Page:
Okay. All drivers know this one.
You’re driving down a winding two-lane country road, and the car is front of you is going too slow.
This lasts forever.
Finally, finally, the road widens. Grasping for the onrushing gift of freedom, you pull out to pass.
And the other car … speeds up!
Argh! What a jerk!
Engage swearing finger!
It’s as though he’s doing it deliberately, and just won’t let you get by. Maybe he wants to make this as hard on you as possible.
Except, probably, he’s not – as New Zealand sociologist Carl Davidson is only too happy to explain.
“Those people you’re overtaking in the passing lanes most of the time aren’t thinking about the other person that is passing them at all,” said Davidson, head of insight at Christchurch-based firm Research First, in an interview with Yahoo Canada.
Robinson said that, just as drivers slow down when the road gets narrow, there is a natural, largely subconscious tendency to speed up anytime the pavement widens. This turns out to be triggered by our peripheral vision – and we are unlikely to even be aware of it.
“We all want to be the star of the movie that plays in our head. And so of course we think that person is deliberately trying to get me! To stop me from getting where I’m trying to get to."
“The conventional explanation is the person in the other lane is just being a jerk,” he said.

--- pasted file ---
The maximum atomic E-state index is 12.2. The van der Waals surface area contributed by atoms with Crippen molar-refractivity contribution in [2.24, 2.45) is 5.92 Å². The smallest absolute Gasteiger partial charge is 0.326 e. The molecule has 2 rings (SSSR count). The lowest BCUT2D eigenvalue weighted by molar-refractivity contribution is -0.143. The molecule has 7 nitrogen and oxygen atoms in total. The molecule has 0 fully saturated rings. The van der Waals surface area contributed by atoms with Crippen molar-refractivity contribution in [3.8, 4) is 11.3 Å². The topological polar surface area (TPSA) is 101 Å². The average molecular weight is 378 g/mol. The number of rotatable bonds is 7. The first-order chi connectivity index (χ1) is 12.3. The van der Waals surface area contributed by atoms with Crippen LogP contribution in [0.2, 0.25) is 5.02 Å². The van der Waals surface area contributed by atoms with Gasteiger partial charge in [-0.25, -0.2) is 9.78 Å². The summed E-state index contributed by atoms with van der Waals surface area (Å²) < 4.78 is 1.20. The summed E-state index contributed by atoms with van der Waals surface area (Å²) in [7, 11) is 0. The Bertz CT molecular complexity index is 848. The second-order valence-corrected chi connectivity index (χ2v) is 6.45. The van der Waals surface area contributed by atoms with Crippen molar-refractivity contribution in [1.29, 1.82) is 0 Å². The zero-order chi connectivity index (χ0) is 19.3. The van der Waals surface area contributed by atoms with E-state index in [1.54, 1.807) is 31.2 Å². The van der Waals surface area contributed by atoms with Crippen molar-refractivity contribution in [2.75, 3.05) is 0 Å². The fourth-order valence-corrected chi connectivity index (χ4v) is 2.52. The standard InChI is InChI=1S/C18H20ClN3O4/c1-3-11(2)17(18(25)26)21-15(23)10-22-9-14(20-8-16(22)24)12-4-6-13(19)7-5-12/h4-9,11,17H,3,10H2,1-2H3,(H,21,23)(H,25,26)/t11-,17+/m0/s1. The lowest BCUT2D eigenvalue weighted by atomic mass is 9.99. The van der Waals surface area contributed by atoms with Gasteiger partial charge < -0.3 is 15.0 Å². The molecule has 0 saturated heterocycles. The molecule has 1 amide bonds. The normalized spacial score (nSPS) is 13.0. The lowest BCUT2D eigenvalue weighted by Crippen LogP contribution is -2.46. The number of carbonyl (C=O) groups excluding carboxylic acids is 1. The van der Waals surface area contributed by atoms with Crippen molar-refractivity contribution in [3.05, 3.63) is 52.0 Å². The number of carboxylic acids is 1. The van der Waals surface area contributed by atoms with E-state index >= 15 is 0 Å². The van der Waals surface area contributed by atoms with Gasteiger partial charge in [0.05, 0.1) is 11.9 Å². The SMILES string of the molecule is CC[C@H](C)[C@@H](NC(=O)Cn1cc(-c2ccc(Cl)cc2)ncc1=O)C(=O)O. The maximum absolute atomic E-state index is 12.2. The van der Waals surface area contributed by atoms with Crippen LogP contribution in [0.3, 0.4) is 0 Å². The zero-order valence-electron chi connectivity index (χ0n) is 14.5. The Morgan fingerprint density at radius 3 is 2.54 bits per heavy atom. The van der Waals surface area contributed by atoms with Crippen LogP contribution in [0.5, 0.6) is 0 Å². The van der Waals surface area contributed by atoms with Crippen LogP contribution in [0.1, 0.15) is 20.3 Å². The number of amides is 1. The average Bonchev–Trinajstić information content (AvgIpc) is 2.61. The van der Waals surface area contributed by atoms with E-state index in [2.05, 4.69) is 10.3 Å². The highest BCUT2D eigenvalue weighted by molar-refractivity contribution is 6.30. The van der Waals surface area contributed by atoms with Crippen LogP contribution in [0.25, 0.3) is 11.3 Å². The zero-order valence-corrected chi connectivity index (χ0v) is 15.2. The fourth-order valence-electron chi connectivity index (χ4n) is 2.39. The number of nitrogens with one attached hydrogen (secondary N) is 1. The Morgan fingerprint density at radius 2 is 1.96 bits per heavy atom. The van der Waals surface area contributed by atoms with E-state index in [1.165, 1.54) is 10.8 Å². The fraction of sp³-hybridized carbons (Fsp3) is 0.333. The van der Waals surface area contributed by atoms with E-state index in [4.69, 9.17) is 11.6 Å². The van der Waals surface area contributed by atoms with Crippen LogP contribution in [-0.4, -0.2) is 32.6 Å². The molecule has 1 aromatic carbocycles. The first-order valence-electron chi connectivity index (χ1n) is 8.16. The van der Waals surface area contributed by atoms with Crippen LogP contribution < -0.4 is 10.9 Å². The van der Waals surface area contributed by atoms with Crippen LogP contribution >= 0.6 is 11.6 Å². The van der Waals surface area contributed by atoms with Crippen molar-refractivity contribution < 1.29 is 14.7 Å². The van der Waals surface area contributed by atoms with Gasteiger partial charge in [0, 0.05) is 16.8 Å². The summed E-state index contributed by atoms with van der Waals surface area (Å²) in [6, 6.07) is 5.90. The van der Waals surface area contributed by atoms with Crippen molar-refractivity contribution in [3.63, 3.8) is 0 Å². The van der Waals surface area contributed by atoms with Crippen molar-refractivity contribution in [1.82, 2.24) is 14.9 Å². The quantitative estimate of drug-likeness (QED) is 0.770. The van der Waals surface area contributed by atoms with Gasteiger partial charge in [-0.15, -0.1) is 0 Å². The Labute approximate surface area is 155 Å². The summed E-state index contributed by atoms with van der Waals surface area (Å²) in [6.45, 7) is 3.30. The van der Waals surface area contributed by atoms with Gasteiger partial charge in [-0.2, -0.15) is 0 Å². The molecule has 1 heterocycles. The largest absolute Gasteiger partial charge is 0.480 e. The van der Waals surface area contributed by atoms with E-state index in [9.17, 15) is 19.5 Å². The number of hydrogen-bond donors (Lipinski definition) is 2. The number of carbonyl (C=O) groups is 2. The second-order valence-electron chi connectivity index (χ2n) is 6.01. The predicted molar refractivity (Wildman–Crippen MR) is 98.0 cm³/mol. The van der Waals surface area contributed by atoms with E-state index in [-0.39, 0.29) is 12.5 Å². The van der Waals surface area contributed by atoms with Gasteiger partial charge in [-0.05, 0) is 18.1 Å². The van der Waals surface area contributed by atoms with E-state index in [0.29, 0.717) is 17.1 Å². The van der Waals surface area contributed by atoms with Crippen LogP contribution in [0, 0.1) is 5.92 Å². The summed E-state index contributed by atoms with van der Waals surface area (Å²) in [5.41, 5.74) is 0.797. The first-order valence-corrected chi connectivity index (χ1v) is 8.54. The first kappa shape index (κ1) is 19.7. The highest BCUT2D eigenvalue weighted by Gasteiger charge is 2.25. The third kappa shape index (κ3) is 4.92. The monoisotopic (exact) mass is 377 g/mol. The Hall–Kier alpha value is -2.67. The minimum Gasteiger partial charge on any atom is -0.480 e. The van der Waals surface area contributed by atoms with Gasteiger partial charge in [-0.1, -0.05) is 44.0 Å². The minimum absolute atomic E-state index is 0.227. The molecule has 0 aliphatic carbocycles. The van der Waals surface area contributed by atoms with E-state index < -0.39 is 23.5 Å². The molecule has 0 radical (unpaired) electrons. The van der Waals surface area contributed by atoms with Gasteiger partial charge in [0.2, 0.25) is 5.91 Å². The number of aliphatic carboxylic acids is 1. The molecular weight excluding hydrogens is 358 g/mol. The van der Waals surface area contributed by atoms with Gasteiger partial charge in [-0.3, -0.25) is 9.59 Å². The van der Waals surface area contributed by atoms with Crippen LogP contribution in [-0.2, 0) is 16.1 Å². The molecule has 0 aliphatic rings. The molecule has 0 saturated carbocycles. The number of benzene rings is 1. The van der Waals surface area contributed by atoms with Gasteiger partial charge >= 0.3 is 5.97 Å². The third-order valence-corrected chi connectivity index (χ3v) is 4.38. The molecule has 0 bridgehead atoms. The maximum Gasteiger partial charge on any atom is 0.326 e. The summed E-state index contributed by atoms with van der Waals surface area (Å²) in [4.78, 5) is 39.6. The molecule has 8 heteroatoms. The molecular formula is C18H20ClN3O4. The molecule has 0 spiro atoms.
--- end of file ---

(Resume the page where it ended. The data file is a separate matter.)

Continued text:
“But actually, you don’t need to reach that explanation to explain that kind of behaviour. You can explain it simply around how people perceive speed, and how they adapt to speed.”
So, most of the bad things that happen to you in traffic aren’t actually meant to single you out. Stuff happens, for very human reasons, without being intended to delay you, impede you, or make your life more dangerous.
“Those other drivers you’re mad at aren’t thinking about you. But the fact that you think they are thinking about you shines a really bright light into how you see yourself. And, to be fair, how all of us see ourselves.”
So why do we think the other car is doing it on purpose? That everyone else is a narcissistic so-and-so?
Davidson cites a popular aphorism known as Hanlon’s Law, which states we should never attribute to malice that which is adequately explained by human frailty
“We think that people are thinking about us, or talking about us, or noticing our behavior, because we’re the central part of the story of whoever we are. The reality is, that’s not the case. People aren’t noticing you, aren’t thinking about you, don’t pay that much attention to what you’re saying or doing – which is kind of liberating, right?”
A lot of Davidson’s work involves promoting brand awareness. He sees this me-centred perspective all the time.
“It’s a common phenomenon for us to deal with a client who could be anybody – a manufacturer of garages or sheds, or it could be somebody who’s trying to sell some new tourism product,” he explained.
“And from the way that they frame the questions they want us to deal with, it’s clear that they think that people think about their particular category all the time.
“Personally, I think about garages when I want a garage.”